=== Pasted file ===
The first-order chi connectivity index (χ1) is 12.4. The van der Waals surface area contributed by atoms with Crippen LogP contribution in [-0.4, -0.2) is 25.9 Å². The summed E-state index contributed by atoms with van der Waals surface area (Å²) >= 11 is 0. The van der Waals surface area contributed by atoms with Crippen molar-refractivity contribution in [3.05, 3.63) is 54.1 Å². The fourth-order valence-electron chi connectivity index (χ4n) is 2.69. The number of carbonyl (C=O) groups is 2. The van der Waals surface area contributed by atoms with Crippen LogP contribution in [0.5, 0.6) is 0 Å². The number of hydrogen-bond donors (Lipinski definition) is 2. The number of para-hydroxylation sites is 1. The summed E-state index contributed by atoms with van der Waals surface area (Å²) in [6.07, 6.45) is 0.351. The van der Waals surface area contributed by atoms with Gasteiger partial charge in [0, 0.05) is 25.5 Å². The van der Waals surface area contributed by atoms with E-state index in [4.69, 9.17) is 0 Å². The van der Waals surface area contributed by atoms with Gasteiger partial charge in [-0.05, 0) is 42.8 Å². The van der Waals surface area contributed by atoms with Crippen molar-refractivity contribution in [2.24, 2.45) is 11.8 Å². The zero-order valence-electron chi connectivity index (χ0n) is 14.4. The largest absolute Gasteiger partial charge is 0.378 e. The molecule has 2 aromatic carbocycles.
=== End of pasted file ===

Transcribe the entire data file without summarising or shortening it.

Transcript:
The first-order chi connectivity index (χ1) is 12.4. The van der Waals surface area contributed by atoms with Crippen LogP contribution in [-0.4, -0.2) is 25.9 Å². The summed E-state index contributed by atoms with van der Waals surface area (Å²) >= 11 is 0. The van der Waals surface area contributed by atoms with Crippen molar-refractivity contribution in [3.05, 3.63) is 54.1 Å². The fourth-order valence-electron chi connectivity index (χ4n) is 2.69. The number of carbonyl (C=O) groups is 2. The van der Waals surface area contributed by atoms with Crippen LogP contribution in [0.5, 0.6) is 0 Å². The number of hydrogen-bond donors (Lipinski definition) is 2. The number of para-hydroxylation sites is 1. The summed E-state index contributed by atoms with van der Waals surface area (Å²) in [6.07, 6.45) is 0.351. The van der Waals surface area contributed by atoms with Gasteiger partial charge in [0, 0.05) is 25.5 Å². The van der Waals surface area contributed by atoms with E-state index in [4.69, 9.17) is 0 Å². The van der Waals surface area contributed by atoms with Gasteiger partial charge in [-0.05, 0) is 42.8 Å². The van der Waals surface area contributed by atoms with Crippen molar-refractivity contribution in [2.24, 2.45) is 11.8 Å². The zero-order valence-electron chi connectivity index (χ0n) is 14.4. The largest absolute Gasteiger partial charge is 0.378 e. The molecule has 2 aromatic carbocycles.